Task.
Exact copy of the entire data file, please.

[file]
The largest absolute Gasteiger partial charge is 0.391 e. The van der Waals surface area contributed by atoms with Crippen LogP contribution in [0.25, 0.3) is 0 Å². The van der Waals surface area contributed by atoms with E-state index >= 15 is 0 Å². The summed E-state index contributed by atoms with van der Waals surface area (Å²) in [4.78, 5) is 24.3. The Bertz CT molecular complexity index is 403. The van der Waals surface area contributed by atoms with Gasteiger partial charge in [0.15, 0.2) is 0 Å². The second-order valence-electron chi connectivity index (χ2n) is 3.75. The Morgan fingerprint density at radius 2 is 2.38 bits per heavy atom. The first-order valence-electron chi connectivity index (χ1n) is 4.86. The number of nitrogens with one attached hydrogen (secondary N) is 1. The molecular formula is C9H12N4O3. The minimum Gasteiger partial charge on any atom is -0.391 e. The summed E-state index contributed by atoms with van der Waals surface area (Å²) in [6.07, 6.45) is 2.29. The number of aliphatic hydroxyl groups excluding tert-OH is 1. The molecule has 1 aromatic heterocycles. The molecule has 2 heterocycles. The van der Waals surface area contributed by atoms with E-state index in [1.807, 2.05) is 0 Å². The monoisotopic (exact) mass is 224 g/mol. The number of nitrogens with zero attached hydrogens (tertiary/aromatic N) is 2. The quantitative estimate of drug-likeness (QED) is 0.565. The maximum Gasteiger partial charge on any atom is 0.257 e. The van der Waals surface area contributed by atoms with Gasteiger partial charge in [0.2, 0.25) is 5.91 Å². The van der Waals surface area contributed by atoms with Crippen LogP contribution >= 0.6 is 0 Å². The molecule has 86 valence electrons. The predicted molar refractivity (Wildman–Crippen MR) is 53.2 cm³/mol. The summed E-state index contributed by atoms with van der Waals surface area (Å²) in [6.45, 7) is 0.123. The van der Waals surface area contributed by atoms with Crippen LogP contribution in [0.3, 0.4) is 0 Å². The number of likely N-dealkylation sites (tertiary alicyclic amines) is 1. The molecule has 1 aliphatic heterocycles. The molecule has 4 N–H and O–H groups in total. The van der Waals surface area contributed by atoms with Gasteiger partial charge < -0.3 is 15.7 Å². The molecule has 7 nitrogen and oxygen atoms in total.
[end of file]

The largest absolute Gasteiger partial charge is 0.391 e. The van der Waals surface area contributed by atoms with Crippen LogP contribution in [0.25, 0.3) is 0 Å². The van der Waals surface area contributed by atoms with E-state index >= 15 is 0 Å². The summed E-state index contributed by atoms with van der Waals surface area (Å²) in [4.78, 5) is 24.3. The Bertz CT molecular complexity index is 403. The van der Waals surface area contributed by atoms with Gasteiger partial charge in [0.15, 0.2) is 0 Å². The second-order valence-electron chi connectivity index (χ2n) is 3.75. The Morgan fingerprint density at radius 2 is 2.38 bits per heavy atom. The first-order valence-electron chi connectivity index (χ1n) is 4.86. The number of nitrogens with one attached hydrogen (secondary N) is 1. The molecular formula is C9H12N4O3. The minimum Gasteiger partial charge on any atom is -0.391 e. The summed E-state index contributed by atoms with van der Waals surface area (Å²) in [6.07, 6.45) is 2.29. The number of aliphatic hydroxyl groups excluding tert-OH is 1. The molecule has 1 aromatic heterocycles. The molecule has 2 heterocycles. The van der Waals surface area contributed by atoms with E-state index in [1.807, 2.05) is 0 Å². The monoisotopic (exact) mass is 224 g/mol. The number of nitrogens with zero attached hydrogens (tertiary/aromatic N) is 2. The quantitative estimate of drug-likeness (QED) is 0.565. The maximum Gasteiger partial charge on any atom is 0.257 e. The van der Waals surface area contributed by atoms with Gasteiger partial charge in [0.2, 0.25) is 5.91 Å². The van der Waals surface area contributed by atoms with Crippen LogP contribution >= 0.6 is 0 Å². The molecule has 86 valence electrons. The predicted molar refractivity (Wildman–Crippen MR) is 53.2 cm³/mol. The summed E-state index contributed by atoms with van der Waals surface area (Å²) in [6.45, 7) is 0.123. The van der Waals surface area contributed by atoms with Crippen LogP contribution in [0.3, 0.4) is 0 Å². The number of likely N-dealkylation sites (tertiary alicyclic amines) is 1. The molecule has 1 aliphatic heterocycles. The molecule has 4 N–H and O–H groups in total. The van der Waals surface area contributed by atoms with Gasteiger partial charge < -0.3 is 15.7 Å². The molecule has 7 nitrogen and oxygen atoms in total.